This week alone, three African-American men were shot and killed by police officers in Brooklyn, Chicago and Newark. The weekend’s events include a march on the Department of Justice and a rally and concert at the Washington Monument. We speak to Rosa Clemente, executive director of the Hip Hop Caucus and a longtime activist and journalist. [includes rush transcript]
This is a rush transcript. Copy may not be in its final form.
AMY GOODMAN: We turn now to the activists who are arriving here in Washington, D.C., from across the country for a weekend of protests against a wave of hate crimes and increased police brutality, they say. This week alone, three African-American men were shot and killed by police officers in Brooklyn, New York; in Chicago; and in Newark.
Reverend Al Sharpton’s National Action Network is leading a march on hate crimes at the Department of Justice today. The Hip Hop Caucus is organizing a rally and concert at the Washington Monument on Saturday. It’s called "Enough Is Enough: Stop Hate Crimes and Police Brutality."
Rosa Clemente is the executive director of the Hip Hop Caucus, longtime activist and journalist, joining us here in Washington, D.C.
Welcome, Rosa. Tell us about these rallies.
ROSA CLEMENTE: Thanks, Amy. Thanks for having us.
Well, I mean, look at what’s happening. And for us to say, "Enough is enough," is just the beginning. Our rally and concert have been marched for a very—have been organized for a very long time, post-the Jena Six mobilization, the rape and torture of Megan Williams, the rape and torture of a young mother in Dunbar Village, to Sean Bell last year, to the recent Kyle Coppin, but particularly here in D.C. the case of a young man by the name of DeOnte Rawlings, that about four-and-a-half weeks ago was murdered by the police, the Washington Metropolitan Police. So we’re coming here, very supportive of what’s going on on the 16th, today, here by the National Action Network.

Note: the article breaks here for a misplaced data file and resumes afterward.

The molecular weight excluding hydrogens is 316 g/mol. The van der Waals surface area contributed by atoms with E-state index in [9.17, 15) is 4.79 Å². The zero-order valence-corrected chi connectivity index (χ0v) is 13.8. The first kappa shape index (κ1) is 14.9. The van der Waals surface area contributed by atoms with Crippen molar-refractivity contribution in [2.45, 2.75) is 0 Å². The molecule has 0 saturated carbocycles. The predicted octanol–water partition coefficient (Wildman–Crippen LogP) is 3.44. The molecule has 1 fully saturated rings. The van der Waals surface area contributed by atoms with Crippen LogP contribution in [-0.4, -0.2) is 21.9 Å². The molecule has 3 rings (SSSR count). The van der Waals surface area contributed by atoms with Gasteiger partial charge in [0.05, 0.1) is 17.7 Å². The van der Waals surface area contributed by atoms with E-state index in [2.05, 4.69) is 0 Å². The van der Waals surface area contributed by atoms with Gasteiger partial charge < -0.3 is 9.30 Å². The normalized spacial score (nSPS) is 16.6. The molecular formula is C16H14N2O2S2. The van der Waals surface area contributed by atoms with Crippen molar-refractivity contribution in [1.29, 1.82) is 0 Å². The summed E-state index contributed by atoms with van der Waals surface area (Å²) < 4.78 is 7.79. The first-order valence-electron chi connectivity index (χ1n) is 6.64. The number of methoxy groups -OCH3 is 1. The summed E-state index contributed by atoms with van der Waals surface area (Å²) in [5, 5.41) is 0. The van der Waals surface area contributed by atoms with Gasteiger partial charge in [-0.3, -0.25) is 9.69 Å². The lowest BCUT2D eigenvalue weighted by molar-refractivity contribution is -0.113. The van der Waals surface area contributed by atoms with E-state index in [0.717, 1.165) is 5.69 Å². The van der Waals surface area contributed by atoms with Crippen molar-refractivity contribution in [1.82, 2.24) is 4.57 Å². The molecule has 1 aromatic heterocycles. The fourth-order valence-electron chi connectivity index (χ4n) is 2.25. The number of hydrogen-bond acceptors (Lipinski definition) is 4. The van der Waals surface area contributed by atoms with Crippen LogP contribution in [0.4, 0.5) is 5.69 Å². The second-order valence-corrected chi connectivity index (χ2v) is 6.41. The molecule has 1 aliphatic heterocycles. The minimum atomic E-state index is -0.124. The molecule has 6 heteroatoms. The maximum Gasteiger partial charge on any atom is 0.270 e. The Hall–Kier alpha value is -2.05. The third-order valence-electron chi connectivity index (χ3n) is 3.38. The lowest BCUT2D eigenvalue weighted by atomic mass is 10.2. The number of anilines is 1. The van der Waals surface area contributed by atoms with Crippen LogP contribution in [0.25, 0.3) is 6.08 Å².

But as the Hip Hop Caucus and a generation, we’re not seeking much, and we don’t believe we’re going to get much from the Department of Justice, or really a lot of this governmental intervention is not what we’re looking for. What we’re really looking for is to bring young people outside, to get them into a place [inaudible] is about with massive amounts of education on the 17th.
AMY GOODMAN: Can you talk about these cases of the police killings in New York, in Newark, as well as Chicago?
ROSA CLEMENTE: Yeah, I mean, as a longtime activist in New York, what’s interesting is almost eight years ago I was on your show for the first time in Albany, New York, when the venue change happened in the Amadou Diallo trial in late 1999, when the trial was moved from the Bronx to Albany. So, in terms of the work around police brutality, I’ve been part of many organizations—Malcolm X Grassroots Movement and the Justice—the People’s Justice Committee out of New York.
I don’t think we’re seeing an increase. I think what we’re seeing is kind of the standard. It just happens to be in the last year—yes, OK, we’ve seen an increase, but what we’ve been seeing really in the last year is, at this point, a complete disregard for young people’s lives. And the police are not even trying at this point to cover up their stories, which is—they’re just coming out and saying, "Kyle Coppin had a gun; we had to shoot him," even though this young man had bipolar and his mother had been trying to get him mental health.
We have the case of Sean Bell, 50 shots. Almost a year later, now the defense team is asking for a delay in the trial, ironically, to start on February 4th, 2008, nine years after Amadou Diallo was murdered in the Bronx. But they’re also asking for a venue change.
So we see this kind of—it’s the standard, it’s repetitive. But now what we’re seeing is a nationwide pandemic. We have, in 24 hours, Kyle Coppin in Brooklyn, murdered by the NYPD; an aspiring rapper in a group called Psychodrama out of Chicago, Illinois, murdered at a stop; the young man in Newark whose name we don’t know. And there has been six police shootings in D.C. in the last year. And now we’re seeing the rape and torture of young women of color. So this is part and parcel of just a wave of violence and terror against young people of color, particularly in this hip-hop generation.
AMY GOODMAN: Rosa Clemente, I want to thank you for being with us, executive director of the Hip Hop Caucus. She’s a longtime activist and journalist. The protest will be taking place, the rally that she is a part of, tomorrow; Reverend Sharpton’s today at the Department of Justice.
ROSA CLEMENTE: Thank you, Amy.